Dogs can tell when their Owners are Angry, Study Says
Dogs have learned how to deal with angry owner expressions, a new study is claiming. According to the researchers, dogs will avoid eye contact if their owners appear to be upset.
For this study, the team at the University of Helsinki in Finland recruited 31 dogs from 13 breeds and trained them to sit down in front of a video screen. The researchers showed the dogs three different images: a neutral one, a threatening one and a pleasant one of humans and other dogs for 1.5 seconds each. Cameras were used to tract the canines' eye movements.
The team found that when dogs looked at human faces, they tended to avert their gaze if the expression was angry. Researcher Sanni Somppi concluded that dogs must have learned how to submissively deal with threatening signs from a human. Instead of creating conflict, dogs would rather appease their owners, which can help them develop a better bond with their human counterparts.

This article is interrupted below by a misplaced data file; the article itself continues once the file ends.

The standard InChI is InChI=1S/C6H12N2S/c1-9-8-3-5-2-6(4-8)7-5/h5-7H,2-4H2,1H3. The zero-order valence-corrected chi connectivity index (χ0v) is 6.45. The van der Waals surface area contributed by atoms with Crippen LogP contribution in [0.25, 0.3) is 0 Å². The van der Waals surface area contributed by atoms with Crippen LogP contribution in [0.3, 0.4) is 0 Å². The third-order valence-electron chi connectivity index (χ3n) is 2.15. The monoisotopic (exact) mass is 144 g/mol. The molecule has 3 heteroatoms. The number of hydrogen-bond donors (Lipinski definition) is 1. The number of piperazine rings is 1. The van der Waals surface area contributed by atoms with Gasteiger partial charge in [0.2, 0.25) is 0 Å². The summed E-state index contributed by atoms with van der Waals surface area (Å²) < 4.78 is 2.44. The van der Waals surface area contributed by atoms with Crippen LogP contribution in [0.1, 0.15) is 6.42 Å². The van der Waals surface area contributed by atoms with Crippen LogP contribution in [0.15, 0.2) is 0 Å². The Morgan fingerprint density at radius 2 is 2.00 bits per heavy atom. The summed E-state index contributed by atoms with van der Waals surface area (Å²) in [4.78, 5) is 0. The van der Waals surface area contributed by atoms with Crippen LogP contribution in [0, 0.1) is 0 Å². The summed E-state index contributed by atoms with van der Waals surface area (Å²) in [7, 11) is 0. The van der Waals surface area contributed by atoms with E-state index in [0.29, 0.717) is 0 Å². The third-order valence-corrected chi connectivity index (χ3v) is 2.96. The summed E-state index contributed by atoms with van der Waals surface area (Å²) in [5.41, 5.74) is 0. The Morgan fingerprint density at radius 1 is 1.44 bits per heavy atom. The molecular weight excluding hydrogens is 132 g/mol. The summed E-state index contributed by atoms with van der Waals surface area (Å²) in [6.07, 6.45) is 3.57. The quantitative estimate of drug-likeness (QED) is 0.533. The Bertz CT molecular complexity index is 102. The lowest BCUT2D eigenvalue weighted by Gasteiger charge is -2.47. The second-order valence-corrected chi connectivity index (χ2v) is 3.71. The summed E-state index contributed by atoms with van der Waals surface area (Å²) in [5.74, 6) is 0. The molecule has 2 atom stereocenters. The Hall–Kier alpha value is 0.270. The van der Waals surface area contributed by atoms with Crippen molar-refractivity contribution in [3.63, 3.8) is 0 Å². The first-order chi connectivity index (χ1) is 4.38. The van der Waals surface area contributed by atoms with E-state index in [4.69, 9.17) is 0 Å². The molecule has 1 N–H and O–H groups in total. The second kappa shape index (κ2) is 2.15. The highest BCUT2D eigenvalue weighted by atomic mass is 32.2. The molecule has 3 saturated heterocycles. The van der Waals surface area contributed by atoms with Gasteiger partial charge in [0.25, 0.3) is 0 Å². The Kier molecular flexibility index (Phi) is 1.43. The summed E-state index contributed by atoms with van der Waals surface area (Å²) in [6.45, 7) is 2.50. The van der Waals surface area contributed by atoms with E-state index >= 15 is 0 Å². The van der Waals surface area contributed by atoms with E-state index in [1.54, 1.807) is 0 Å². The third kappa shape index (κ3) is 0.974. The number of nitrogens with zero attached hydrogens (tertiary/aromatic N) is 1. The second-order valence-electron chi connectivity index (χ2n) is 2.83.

"The tolerant behavior strategy of dogs toward humans may partially explain the results. Domestication may have equipped dogs with a sensitivity to detect the threat signals of humans and respond to them with pronounced appeasement signals," Somppi said in a university news release reported by HealthDay.
The researchers noted that when dogs looked at human faces, their eyes scanned the entire face as opposed to one area of the face. This type of eye movement suggests that dogs will look at multiple areas of the face to interpret an emotion.
When dogs looked at threatening faces of other dogs, however, they tended to focus on the mouth area, presumably to look for another sign of a threat.
The study was published in PLOS ONE.